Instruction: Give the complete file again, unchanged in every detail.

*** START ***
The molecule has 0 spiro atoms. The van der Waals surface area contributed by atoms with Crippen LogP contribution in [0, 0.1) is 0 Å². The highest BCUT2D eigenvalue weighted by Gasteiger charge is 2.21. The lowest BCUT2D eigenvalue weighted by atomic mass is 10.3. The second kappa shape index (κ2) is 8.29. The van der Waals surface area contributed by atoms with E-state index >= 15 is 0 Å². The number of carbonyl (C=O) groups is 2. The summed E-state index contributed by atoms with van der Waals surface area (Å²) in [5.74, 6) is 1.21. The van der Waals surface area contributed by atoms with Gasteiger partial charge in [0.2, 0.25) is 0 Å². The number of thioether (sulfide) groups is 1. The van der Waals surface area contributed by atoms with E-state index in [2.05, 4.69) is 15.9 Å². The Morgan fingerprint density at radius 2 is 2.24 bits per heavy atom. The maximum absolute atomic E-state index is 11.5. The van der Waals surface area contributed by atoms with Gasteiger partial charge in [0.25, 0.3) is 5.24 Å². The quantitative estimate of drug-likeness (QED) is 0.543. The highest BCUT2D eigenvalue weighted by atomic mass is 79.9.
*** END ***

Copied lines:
The molecule has 0 spiro atoms. The van der Waals surface area contributed by atoms with Crippen LogP contribution in [0, 0.1) is 0 Å². The highest BCUT2D eigenvalue weighted by Gasteiger charge is 2.21. The lowest BCUT2D eigenvalue weighted by atomic mass is 10.3. The second kappa shape index (κ2) is 8.29. The van der Waals surface area contributed by atoms with E-state index >= 15 is 0 Å². The number of carbonyl (C=O) groups is 2. The summed E-state index contributed by atoms with van der Waals surface area (Å²) in [5.74, 6) is 1.21. The van der Waals surface area contributed by atoms with Gasteiger partial charge in [0.2, 0.25) is 0 Å². The number of thioether (sulfide) groups is 1. The van der Waals surface area contributed by atoms with E-state index in [2.05, 4.69) is 15.9 Å². The Morgan fingerprint density at radius 2 is 2.24 bits per heavy atom. The maximum absolute atomic E-state index is 11.5. The van der Waals surface area contributed by atoms with Gasteiger partial charge in [0.25, 0.3) is 5.24 Å². The quantitative estimate of drug-likeness (QED) is 0.543. The highest BCUT2D eigenvalue weighted by atomic mass is 79.9.